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NEWS UPDATES Asean Affairs         22  June 2011

Fraud warning in Bumi prospectus

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Bumi, the renamed venture founded by global financier Nathaniel Rothschild and majority-owned by Indonesia’s Bakrie family, has detailed fraud and graft allegations among risks to investors eyeing its shares when it lists next week.

Bumi published its prospectus ahead of a listing of the company’s shares on the premium segment of London’s official list, the first step in the path to a spot in the FTSE index.

“It may not be possible for the group to detect or prevent every instance of fraud, bribery and corruption in every jurisdiction,” Bumi said.

Prospectuses for companies operating in some of the world’s more difficult geographies often detail fraud risk. However, the involvement of the politically connected Bakrie family has generated increased interest in Bumi’s listing documents, not least because of the perceived lack of disclosure among Bakrie-linked companies.

The potential catapulting into the FTSE of one of Indonesia’s best-known political families, delays to the listing and the complexity of the deal have added to pressure on the company. So too have concerns surrounding other miners majority-owned by emerging markets investors, particularly Kazakh miner ENRC, which has been damaged by a boardroom split.

Bumi, which disclosed risks to investors over 20 pages, said Indonesia, where its activities are focused, ranked 110 out of 178 countries in Transparency International’s 2010 Corruption Perceptions Index. It also highlighted allegations made by a former tax official at the center of a high-profile corruption trial, Gayus Tambunan, who said subsidiaries Bumi Resources, Kaltim Prima Coal and Arutmin paid him $3 million to settle tax disputes.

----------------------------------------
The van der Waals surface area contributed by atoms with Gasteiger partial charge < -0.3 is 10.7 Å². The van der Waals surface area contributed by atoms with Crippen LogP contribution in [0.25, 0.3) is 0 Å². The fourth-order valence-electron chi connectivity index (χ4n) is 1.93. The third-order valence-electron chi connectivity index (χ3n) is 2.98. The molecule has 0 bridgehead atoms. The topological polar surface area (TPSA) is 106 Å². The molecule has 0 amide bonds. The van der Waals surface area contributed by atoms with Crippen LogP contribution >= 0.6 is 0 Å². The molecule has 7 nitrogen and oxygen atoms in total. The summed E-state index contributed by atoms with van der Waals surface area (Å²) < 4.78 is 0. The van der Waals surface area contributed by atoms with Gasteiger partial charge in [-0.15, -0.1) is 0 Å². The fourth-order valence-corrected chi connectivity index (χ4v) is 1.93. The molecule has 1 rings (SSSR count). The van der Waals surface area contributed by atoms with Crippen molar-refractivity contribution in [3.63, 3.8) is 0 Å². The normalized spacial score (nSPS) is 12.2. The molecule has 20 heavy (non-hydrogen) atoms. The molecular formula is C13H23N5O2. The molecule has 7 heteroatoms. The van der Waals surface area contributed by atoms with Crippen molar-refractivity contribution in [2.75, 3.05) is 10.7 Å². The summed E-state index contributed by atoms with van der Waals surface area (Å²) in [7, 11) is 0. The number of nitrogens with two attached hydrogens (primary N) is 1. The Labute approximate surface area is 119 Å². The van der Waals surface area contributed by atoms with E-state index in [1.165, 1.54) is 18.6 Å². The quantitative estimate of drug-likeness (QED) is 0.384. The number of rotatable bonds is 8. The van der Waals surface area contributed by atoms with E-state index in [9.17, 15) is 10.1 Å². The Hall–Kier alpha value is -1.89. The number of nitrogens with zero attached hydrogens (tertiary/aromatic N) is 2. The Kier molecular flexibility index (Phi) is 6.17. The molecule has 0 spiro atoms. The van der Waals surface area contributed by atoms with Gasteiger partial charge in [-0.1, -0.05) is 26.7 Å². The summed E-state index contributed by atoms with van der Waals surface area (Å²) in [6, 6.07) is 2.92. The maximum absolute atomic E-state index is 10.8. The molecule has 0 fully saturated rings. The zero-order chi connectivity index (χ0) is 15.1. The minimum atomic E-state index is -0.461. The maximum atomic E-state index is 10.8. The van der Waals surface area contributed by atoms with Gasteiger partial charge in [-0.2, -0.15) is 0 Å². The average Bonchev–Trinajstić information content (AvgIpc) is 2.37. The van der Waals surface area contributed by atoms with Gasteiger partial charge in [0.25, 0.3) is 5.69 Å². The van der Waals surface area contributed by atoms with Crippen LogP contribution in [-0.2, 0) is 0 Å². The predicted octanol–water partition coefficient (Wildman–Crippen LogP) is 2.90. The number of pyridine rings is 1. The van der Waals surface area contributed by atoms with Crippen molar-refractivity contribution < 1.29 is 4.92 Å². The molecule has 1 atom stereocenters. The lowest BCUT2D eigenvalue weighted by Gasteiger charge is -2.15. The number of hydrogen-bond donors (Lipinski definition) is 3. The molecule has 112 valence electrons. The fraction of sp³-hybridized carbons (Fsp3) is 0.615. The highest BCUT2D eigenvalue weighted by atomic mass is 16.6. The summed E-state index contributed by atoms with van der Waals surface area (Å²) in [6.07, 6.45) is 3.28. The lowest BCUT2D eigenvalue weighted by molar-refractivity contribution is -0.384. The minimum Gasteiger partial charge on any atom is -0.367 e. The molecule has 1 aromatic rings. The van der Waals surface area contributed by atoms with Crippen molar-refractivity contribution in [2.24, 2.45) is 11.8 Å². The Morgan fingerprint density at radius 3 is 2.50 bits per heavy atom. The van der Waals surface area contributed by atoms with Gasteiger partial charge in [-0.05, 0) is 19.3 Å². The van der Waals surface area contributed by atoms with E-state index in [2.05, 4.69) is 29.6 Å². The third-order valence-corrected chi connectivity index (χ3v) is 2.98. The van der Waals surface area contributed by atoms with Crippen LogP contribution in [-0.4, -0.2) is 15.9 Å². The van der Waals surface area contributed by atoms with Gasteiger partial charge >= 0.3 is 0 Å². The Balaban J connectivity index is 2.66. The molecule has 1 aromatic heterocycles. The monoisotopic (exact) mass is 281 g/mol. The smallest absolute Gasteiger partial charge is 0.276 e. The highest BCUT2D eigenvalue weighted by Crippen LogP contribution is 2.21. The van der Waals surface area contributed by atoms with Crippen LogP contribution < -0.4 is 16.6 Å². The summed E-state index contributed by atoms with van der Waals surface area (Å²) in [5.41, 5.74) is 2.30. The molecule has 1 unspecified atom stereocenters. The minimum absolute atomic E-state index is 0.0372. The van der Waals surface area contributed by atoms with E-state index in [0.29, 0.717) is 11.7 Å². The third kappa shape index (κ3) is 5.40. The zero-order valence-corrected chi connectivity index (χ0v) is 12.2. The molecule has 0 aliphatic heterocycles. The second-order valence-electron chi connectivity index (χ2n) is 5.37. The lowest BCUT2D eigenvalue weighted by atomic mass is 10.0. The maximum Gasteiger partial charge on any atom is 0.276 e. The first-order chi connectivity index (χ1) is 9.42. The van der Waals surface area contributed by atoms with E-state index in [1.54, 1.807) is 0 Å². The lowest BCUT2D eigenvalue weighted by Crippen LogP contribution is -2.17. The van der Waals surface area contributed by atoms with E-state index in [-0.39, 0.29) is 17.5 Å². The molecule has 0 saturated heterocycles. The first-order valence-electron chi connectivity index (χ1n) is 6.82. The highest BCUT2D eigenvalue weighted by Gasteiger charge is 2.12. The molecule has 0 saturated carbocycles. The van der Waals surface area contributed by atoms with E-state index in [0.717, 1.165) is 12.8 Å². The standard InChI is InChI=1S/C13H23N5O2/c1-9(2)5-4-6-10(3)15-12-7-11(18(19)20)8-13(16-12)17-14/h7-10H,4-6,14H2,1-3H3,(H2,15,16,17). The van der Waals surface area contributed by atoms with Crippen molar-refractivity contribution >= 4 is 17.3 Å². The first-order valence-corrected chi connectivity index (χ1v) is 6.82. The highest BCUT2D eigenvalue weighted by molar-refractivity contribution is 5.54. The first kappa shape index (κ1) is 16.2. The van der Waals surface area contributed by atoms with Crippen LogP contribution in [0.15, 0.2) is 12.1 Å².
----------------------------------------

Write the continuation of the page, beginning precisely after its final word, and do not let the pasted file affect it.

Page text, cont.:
Tambunan was convicted in January for bribery and abuse of power and faces a new trial over falsifying a passport. Bumi, meanwhile, said police had found insufficient evidence to file charges against Bumi Resources, and internal investigations found the allegations “groundless.”

But the company has retained a third-party consultant to review procedures for cash payments and said that corruption allegations “even if untrue, could harm the group’s reputation.”

“They are being ultra-cautious,” said one source familiar with the listing process, referring to anticorruption policies.

The trial is ongoing.


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This year in Thailand-what next?

AseanAffairs   04 January 2011
By David Swartzentruber      

It is commonplace in journalism to write two types of articles at the transition point between the year that has passed and the New Year. As this writer qualifies as an “old hand” in observing Thailand with a track record dating back 14 years, it is time take a shot at what may unfold in Thailand in 2011.

The first issue that can’t be answered is the health of Thailand’s beloved King Bhumibol, who is now 83 years old. He is the world's longest reigning monarch, but elaborate birthday celebrations in December failed to mask concern over his health. More


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